Curt Miller is a builder. That’s what newly appointed chief administrative officer and general manager Karen Bryant liked about him as a candidate for the Los Angeles Sparks head coaching job.
Bryant helped hire the two-time WNBA Coach of the Year away from the Connecticut Sun in October as Sparks interim president at the time.
“He is known for sustained success, not one-off successes,” Bryant said in an introductory press conference Wednesday. “And he very quickly emerged as the right person for this role and the right person to help lead the transformation of the Sparks, to really put us in position to have sustainable success.”
Miller built a program first at Bowling Green. In his 11 years at the helm, he elevated the women’s basketball team from winning 41 percent of its games and zero titles in his first three seasons, to a 72 percent win rate and five conference regular-season and tournament championships by the time he left.
Then, came the Sun job, where Miller helped the team rebound from a four-year playoff drought to earn trips to two WNBA Finals and two semifinals in his final four seasons with the franchise.
But between his years as a college and WNBA head coach, there was a pit stop as an assistant. L.A. was the city that introduced Miller to the WNBA, and the Sparks the team that prepared him to coach in it.
In 2015, Miller spent one season on the Sparks staff, and it had a profound effect on his career.
“My first year in the league was such a special experience that I thought, if the opportunity to return ever presented itself, it would be too good to pass up,” Miller said. “It was a dream opportunity. It’s an iconic franchise.”
It’s also a franchise in need of some help, but with a solid foundation upon which to build.
After multiple playoff disappointments and a 5-7 record to start the season, Los Angeles parted ways with coach and GM Derek Fisher in June and endured roster upheaval, including the departure of Liz Cambage via contract divorce. Fisher had previously faced criticism for his inability to re-sign key free agents Candace Parker and Chelsea Gray — both of whom went on to win WNBA Championships with their next teams — and for focusing too much energy and salary-cap space on Cambage and third-year guard Chennedy Carter.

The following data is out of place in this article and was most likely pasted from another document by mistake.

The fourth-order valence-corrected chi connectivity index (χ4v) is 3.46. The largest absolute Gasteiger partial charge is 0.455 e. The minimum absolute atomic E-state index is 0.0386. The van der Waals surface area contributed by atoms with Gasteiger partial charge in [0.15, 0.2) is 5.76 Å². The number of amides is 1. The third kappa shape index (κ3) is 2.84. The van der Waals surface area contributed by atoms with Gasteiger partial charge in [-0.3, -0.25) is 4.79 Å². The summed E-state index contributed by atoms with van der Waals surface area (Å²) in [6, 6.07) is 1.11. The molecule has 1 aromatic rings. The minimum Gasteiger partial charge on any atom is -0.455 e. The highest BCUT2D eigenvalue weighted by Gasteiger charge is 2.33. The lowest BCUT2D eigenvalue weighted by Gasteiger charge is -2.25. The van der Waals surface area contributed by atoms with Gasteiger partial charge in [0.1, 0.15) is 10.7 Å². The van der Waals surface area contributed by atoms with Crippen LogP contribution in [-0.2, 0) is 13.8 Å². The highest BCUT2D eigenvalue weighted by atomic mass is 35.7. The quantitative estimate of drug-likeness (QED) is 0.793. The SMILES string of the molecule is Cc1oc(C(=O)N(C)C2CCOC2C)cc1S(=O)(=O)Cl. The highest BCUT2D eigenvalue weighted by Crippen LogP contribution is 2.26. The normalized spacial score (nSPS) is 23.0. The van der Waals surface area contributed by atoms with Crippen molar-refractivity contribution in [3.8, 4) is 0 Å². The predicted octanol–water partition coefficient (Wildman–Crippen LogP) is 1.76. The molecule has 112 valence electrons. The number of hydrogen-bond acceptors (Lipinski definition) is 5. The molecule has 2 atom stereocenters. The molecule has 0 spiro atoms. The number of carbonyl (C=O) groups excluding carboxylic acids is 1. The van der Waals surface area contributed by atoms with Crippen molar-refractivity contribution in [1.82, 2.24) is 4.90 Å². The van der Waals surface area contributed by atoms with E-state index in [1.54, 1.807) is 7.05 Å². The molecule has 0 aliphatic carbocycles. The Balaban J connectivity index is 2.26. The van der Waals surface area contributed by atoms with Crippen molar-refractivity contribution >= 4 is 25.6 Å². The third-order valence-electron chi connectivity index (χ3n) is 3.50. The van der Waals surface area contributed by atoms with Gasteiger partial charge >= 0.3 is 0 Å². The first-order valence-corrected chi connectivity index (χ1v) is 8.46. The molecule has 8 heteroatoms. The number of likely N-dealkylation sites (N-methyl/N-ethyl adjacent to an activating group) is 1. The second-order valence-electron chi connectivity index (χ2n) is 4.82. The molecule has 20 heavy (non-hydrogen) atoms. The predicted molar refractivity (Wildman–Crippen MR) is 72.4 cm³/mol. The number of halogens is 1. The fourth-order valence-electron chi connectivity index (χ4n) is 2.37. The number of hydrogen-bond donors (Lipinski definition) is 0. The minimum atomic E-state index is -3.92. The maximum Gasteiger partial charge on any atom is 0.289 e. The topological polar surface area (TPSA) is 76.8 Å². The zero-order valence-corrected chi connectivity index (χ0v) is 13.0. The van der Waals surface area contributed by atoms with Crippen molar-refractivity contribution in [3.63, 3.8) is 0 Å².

Miller knows he has a lot of work to do, and quickly. The Sparks, an original WNBA franchise and the owners of three WNBA championships, expect to win.
“As a coach, you want to be with an organization that has high expectations,” he said. “That is where you desire to be.”
With the drama-filled 2022 season behind them, Miller is turning his attention to the Sparks’ locker room.
“Culture creation is paramount,” he said. “We are not going to cut corners. We are excited about building a culture, and for me, culture starts with preparation. That is always our first pillar.
“Championships are won in the locker room before they are won on the court.”
That process starts with re-signing Nneka and Chiney Ogwumike, who are both free agents this offseason. Chiney came to the Sparks in 2019, and then sat out the 2020 season due to health concerns during the pandemic but returned in 2021. Her sister, Nneka, has been with the Sparks since she was drafted by the franchise in 2012.
Nneka was one of the lone highlights during a difficult 2022 season for the Sparks. The veteran was named to the All-WNBA Second Team and earned All-Star honors. After the season, she said she would like to stay with the Sparks but lamented that “being the one that scores all the points is a heavy cross to bear.”
“I’m excited about speaking with them in free agency,” Miller said. “They are important pieces. They are both so talented. But more importantly, they are great leaders by example. They are tremendous in the locker room, and players around the league gravitate toward them and want to play with them.”
The Sparks plan to be aggressive when free agency begins. Miller and Bryant both acknowledged that former Sparks star Candace Parker is on their radar, though no official talks will take place until free agency negotiations begin on Jan. 21.
Eden Laase is a Staff Writer at Just Women’s Sports. Follow her on Twitter @eden_laase.